I’ve spoken about the McKenzie system before– see here. It is one of the most researched areas within physiotherapy, and I have summarized a great article by Stephen May and Richard Rosedale, where over 50 clinicians from 15 different countries assessed and treated over 750 patients who had spinal pain.
Data was analyzed for several variables:
- Spinal area- lumbar, thoracic, cervical
- Syndrome Classification- Derangement, Dysfunction, Postural or OTHER subgroups
- Stability of classification from initial assessment to discharge- Yes/ No
- Number of treatment sessions
- Loading strategy, if appropriate- extension, flexion, lateral
Main Results: Over 64% of patients had lumbar pain and were classified predominantly as having a derangement (75.3%). The predominant directional preference was extension (82.5%), followed by the lateral principle at 12.9%. The stability of the classification to remain the same from initial assessment through discharge was 85%. In the 15% who altered their classification, no details were given on how the classification changed. Almost 23% of patients were classified as one of the McKenzie OTHER subgroups, with Mechanically Inconclusive (6.7%) or Mechanically Unresponsive Radicular Syndrome (6.0%) being most common, and the rest representing seven OTHER subgroups. Fifty-five percent of patients were seen in four sessions or less; with a mean number of sessions of 4.9.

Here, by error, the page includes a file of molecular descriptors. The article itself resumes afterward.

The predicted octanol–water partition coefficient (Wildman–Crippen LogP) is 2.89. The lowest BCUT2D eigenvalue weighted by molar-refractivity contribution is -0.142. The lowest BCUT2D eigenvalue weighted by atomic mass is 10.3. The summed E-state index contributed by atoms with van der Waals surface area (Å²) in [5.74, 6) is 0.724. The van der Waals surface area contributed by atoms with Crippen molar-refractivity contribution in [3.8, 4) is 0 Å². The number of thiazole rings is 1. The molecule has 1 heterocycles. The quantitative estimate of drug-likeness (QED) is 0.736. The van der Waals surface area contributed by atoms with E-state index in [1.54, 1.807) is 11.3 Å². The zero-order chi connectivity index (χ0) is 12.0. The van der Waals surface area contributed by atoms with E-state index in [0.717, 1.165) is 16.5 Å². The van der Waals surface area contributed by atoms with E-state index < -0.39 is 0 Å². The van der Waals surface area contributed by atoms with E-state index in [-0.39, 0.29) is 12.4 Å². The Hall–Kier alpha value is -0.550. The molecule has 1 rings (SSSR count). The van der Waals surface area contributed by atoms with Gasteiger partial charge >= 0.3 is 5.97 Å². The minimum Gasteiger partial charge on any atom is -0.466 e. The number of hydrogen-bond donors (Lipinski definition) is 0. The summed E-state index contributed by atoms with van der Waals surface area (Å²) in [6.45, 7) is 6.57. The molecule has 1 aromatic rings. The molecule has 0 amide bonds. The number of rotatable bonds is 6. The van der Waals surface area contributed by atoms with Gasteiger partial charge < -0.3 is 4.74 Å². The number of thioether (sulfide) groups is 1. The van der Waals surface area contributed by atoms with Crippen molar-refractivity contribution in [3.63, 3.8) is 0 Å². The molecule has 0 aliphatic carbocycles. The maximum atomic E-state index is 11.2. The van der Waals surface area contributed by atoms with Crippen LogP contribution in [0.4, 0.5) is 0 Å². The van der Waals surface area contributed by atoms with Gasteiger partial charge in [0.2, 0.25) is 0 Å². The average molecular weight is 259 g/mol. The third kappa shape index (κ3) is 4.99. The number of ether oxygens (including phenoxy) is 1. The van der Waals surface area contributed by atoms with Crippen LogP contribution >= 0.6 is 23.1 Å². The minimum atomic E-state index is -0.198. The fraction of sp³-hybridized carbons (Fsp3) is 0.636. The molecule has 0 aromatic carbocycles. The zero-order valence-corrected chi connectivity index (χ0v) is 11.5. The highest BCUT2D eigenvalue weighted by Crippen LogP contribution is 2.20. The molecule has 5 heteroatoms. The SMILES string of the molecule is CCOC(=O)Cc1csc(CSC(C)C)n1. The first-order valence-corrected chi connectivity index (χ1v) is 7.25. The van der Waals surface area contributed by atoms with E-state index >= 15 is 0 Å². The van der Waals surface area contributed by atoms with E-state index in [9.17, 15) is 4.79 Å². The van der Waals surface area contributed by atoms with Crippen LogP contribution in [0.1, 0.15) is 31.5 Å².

Conclusions: This might sound confusing, but for those clinicians who treat people with back pain, it confirms previous studies’ results in classifying patients with a derangement about 75% of the time, and establishes that the majority are extension responders. Once people can be classified into a group of similar responders, there is a clear path on how to treat this pain effectively and efficiently.
If you have been struggling with back pain, have a thorough assessment from a clinician who is Credentialed in the McKenzie System of Mechanical Diagnosis and Therapy (MDT). You can find one in your area here.